## Project Details

### Description

The graph model has been widely used to model complex relationships among entities. Examples include DBLP (citation relationships), Facebook (friend relationships) and the whole internet (link relationships). Many algorithms and systems are designed to work with these graphs. However, these graphs are growing more rapidly than the capacity of machines. For example, according to the statistics, in 2014, Facebook had more than 1 billion active users and more than 130 billion friendship edges. Just keeping all the edges of such a graph in memory would require hundreds of gigabytes. Moreover, the rate of increase of active users from 2014 to 2015 was 12%. Such a rate of growth makes it harder to work on these graphs as the main memory cannot hold the whole graphs and without careful design, a graph algorithm usually suffers from high latency when the graph has to be kept on disk. On the other hand, distributed systems are usually inefficient when dealing with many graph operations due to large communication costs. In this project, we focus on I/O efficient graph algorithms in which the size of the graph exceeds the size of the main memory and therefore the graph has to be kept on disk. The key issues we will investigate include graph storage, I/O efficient graph algorithms and system design. We aim to deal with operations on massive graphs by accessing only a small part of the whole. Previous studies usually consider subgraphs of the original graph iteratively with heuristic optimizations. Different from that, our methodologies focus on dividing and contracting these graphs to obtain a set of contracted graphs that can be used as the input to graph algorithms to reduce the cost. The contracted graphs are not certain to be the subgraphs of the original, but capture more structural properties. Under such a framework, we will design graph algorithms for different fundamental graph operations. In addition, we will integrate multiple graph operations to build a unified graph processing system.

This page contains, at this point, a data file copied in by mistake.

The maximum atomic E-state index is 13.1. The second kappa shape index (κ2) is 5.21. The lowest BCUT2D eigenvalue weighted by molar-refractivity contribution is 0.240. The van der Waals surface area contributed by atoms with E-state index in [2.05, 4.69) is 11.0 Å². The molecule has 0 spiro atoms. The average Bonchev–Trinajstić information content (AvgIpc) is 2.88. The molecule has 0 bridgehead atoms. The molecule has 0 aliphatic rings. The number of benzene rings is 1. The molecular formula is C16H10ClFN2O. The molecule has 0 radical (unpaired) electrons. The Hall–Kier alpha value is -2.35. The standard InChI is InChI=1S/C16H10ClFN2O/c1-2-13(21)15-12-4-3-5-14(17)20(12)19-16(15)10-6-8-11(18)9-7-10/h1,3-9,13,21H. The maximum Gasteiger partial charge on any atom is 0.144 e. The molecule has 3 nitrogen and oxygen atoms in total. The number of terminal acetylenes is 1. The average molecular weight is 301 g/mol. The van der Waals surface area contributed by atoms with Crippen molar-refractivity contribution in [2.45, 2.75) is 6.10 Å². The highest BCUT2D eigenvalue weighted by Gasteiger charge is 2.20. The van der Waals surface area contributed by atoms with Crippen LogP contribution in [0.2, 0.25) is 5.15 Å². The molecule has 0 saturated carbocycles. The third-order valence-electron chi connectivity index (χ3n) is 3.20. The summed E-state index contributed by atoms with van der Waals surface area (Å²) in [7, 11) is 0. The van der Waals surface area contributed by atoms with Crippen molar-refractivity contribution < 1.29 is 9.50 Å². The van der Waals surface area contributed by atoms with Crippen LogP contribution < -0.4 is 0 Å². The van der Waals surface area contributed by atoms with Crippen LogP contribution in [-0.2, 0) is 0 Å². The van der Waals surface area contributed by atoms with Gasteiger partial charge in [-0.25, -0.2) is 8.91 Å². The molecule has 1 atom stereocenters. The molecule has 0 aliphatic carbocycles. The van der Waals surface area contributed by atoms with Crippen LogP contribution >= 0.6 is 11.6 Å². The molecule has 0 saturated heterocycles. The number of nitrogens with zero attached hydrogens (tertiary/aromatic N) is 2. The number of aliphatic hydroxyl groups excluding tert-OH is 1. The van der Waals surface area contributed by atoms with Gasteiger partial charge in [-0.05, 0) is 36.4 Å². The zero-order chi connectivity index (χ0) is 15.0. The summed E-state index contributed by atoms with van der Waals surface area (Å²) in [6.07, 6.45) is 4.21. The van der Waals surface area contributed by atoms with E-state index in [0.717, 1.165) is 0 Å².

The importance of this project is in its exploration of a new framework for I/O efficient graph processing. We will concentrate on how to contract graphs, how to make the graph algorithms work with these graphs and how to design an effective indexing scheme to reduce the graph size. We will conduct extensive performance studies using real-world data in our prototype system to demonstrate the strength of our approach.

The importance of this project is in its exploration of a new framework for I/O efficient graph processing. We will concentrate on how to contract graphs, how to make the graph algorithms work with these graphs and how to design an effective indexing scheme to reduce the graph size. We will conduct extensive performance studies using real-world data in our prototype system to demonstrate the strength of our approach.

Status | Finished |
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Effective start/end date | 1/01/17 → 31/12/19 |

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